Known for their outlandish fashion and make-up, the teenagers who frequent Takeshita-dori dress the part. Crazy hair colors, baby doll clothes, matching outfits and platform shoes are the norm. The stores here are also very interesting with hawkers standing outside to push their products.

Around the corner from Takeshita-Dori is Ometesando, Tokyo's version of Les Champs-Elysee. We tried to find a cat cafe but it was closed. So we took a seat and viewed all the chaos. It was incredibly crowded with shoppers, trucks promoting Japanese boy bands and no restrooms to be found.

But Takeshita-Dori is not only known for their crazy  fashions, but also for it's crepes. Flavors and flavors of crepes at crepe stands with long lines. Delicious crepes.

I'm so glad we happened upon Takeshita-Dori. I'm not sure I would have sought it out but it was a fun coupla hours wandering the area and eating crepes. If you love people watching and sweets, then Takeshita-Dori is your kind of place!

Have you been to Takeshita-Dori? What did you think?

I'm linking up with Travel Photo Thursday at Budget Travelers Sandbox, Weekend Travel Inspiration at Reflections Enroute and Friday Postcards at Walking On Travels so go check 'em out!

Thursday, August 6, 2015

Snow Canyon State Park

In the far southwestern corner of the state of Utah, just outside the town of St. George, lies a little known gem of a state park that was created to protect the desert tortoise and it's habitat. Amid striking desert scenery you can hike to lava tubes, climb to view the canyon, play in a big sand dune, view history, camp, bike ride, view wildlife, enjoy 15 miles of equestrian trails and picnic. All for only $6 per vehicle (with the exception of camping which is $20 for non-hookup sites and $25 for hook-up sites)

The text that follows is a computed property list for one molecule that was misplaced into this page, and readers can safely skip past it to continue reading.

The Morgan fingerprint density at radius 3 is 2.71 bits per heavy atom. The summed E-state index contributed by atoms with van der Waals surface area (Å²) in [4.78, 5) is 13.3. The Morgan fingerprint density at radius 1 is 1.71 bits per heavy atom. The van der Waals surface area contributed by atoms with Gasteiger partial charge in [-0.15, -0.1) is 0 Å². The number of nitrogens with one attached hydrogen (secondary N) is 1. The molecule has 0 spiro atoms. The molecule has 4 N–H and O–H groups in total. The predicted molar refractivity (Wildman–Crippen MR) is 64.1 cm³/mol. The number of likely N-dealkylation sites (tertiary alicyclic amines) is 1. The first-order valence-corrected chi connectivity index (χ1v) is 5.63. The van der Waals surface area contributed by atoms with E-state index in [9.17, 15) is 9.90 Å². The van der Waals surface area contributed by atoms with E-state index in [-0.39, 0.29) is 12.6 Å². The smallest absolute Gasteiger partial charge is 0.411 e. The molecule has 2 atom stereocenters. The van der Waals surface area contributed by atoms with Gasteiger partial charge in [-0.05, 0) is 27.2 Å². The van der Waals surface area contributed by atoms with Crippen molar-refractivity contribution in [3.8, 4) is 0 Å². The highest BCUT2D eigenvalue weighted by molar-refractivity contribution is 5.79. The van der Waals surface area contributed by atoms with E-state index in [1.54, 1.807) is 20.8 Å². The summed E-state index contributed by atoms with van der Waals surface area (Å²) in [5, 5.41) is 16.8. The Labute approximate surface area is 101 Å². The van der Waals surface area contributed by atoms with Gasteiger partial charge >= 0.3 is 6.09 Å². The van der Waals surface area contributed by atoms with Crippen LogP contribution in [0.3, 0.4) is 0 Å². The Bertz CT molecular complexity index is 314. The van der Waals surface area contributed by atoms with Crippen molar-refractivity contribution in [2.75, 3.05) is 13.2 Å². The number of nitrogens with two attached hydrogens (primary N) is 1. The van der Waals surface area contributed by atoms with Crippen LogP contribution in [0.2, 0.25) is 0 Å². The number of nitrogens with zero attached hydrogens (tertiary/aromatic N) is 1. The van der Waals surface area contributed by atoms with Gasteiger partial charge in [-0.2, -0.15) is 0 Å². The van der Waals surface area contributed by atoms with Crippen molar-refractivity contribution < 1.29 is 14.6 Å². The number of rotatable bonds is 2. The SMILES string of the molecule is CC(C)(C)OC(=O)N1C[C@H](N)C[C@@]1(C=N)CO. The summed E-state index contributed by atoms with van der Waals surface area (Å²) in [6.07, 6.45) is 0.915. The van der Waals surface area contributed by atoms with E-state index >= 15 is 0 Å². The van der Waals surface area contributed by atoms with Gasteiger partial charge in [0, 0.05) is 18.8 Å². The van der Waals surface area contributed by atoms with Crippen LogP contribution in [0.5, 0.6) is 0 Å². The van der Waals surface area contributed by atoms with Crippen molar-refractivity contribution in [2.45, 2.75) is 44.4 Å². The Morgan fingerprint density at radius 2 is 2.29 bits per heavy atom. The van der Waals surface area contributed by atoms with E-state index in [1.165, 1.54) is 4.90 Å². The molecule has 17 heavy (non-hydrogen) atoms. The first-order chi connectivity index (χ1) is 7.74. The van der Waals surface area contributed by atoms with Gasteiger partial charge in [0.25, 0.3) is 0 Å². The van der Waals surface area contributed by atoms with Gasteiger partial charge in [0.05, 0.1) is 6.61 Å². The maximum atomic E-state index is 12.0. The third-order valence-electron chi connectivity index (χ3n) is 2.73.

We brought a picnic lunch on a still-cool May morning and other than a tour group of college kids and a few other picknickers, we pretty much had the state park to ourselves. We checked out some of the pull-offs and viewpoints, did the short walk to view the Pioneer names and had a nice lunch.

A group of college students hiking to the lava tubes (start left below the just below the rock and follow - can you see them?)

Pioneer names from the 1890's

Part of the sand dunes

If you're in Southwestern Utah to see The Big Five,  put this state park on your itinerary. Maybe not in the heat of the summer but any other time of year it's worth a stop!

You can visit the Snow Canyon State Park web site here.It is  located a few miles outside of St. George, Utah which is one hour and 50 minutes driving time from Las Vegas, Nevada.

I'm linking up with Travel Photo Thursday at Budget Traveler's Sandbox, Friday Postcards at Walking On Travels, Weekend Travel Inspiration at Reflections En Route and Weekend Wanderlust at A Brit and A Southerner so check em out!